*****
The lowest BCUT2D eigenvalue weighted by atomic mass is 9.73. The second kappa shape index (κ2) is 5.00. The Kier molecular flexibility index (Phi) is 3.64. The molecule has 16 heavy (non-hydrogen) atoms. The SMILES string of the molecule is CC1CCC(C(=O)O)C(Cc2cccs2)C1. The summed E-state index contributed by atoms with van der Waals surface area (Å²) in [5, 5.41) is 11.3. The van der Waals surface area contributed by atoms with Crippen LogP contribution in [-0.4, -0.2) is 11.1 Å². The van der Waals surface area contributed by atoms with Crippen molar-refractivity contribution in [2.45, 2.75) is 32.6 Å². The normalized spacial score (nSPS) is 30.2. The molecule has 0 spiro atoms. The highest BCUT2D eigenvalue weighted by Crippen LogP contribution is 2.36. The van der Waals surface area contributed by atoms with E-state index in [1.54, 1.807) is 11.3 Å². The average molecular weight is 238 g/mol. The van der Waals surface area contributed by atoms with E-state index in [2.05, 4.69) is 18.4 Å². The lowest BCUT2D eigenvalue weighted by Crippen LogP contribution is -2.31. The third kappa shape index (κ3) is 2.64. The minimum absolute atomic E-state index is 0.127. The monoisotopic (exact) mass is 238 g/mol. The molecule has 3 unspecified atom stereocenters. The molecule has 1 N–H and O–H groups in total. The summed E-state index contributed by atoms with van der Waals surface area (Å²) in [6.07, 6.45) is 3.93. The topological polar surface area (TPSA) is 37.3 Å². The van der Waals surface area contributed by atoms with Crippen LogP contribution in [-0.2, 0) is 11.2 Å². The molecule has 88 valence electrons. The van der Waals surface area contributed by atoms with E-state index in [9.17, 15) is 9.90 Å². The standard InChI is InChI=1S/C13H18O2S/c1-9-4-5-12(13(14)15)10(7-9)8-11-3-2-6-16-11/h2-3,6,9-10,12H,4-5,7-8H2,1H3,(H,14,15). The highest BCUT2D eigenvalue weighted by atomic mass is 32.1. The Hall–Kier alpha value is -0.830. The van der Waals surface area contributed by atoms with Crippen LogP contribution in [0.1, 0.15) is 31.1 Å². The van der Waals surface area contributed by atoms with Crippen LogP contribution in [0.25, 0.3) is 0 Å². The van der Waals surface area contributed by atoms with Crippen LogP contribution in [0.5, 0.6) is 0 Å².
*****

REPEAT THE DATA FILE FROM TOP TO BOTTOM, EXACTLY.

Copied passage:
The lowest BCUT2D eigenvalue weighted by atomic mass is 9.73. The second kappa shape index (κ2) is 5.00. The Kier molecular flexibility index (Phi) is 3.64. The molecule has 16 heavy (non-hydrogen) atoms. The SMILES string of the molecule is CC1CCC(C(=O)O)C(Cc2cccs2)C1. The summed E-state index contributed by atoms with van der Waals surface area (Å²) in [5, 5.41) is 11.3. The van der Waals surface area contributed by atoms with Crippen LogP contribution in [-0.4, -0.2) is 11.1 Å². The van der Waals surface area contributed by atoms with Crippen molar-refractivity contribution in [2.45, 2.75) is 32.6 Å². The normalized spacial score (nSPS) is 30.2. The molecule has 0 spiro atoms. The highest BCUT2D eigenvalue weighted by Crippen LogP contribution is 2.36. The van der Waals surface area contributed by atoms with E-state index in [1.54, 1.807) is 11.3 Å². The average molecular weight is 238 g/mol. The van der Waals surface area contributed by atoms with E-state index in [2.05, 4.69) is 18.4 Å². The lowest BCUT2D eigenvalue weighted by Crippen LogP contribution is -2.31. The third kappa shape index (κ3) is 2.64. The minimum absolute atomic E-state index is 0.127. The monoisotopic (exact) mass is 238 g/mol. The molecule has 3 unspecified atom stereocenters. The molecule has 1 N–H and O–H groups in total. The summed E-state index contributed by atoms with van der Waals surface area (Å²) in [6.07, 6.45) is 3.93. The topological polar surface area (TPSA) is 37.3 Å². The van der Waals surface area contributed by atoms with Crippen LogP contribution in [-0.2, 0) is 11.2 Å². The molecule has 88 valence electrons. The van der Waals surface area contributed by atoms with E-state index in [9.17, 15) is 9.90 Å². The standard InChI is InChI=1S/C13H18O2S/c1-9-4-5-12(13(14)15)10(7-9)8-11-3-2-6-16-11/h2-3,6,9-10,12H,4-5,7-8H2,1H3,(H,14,15). The highest BCUT2D eigenvalue weighted by atomic mass is 32.1. The Hall–Kier alpha value is -0.830. The van der Waals surface area contributed by atoms with Crippen LogP contribution in [0.1, 0.15) is 31.1 Å². The van der Waals surface area contributed by atoms with Crippen LogP contribution in [0.25, 0.3) is 0 Å². The van der Waals surface area contributed by atoms with Crippen LogP contribution in [0.5, 0.6) is 0 Å².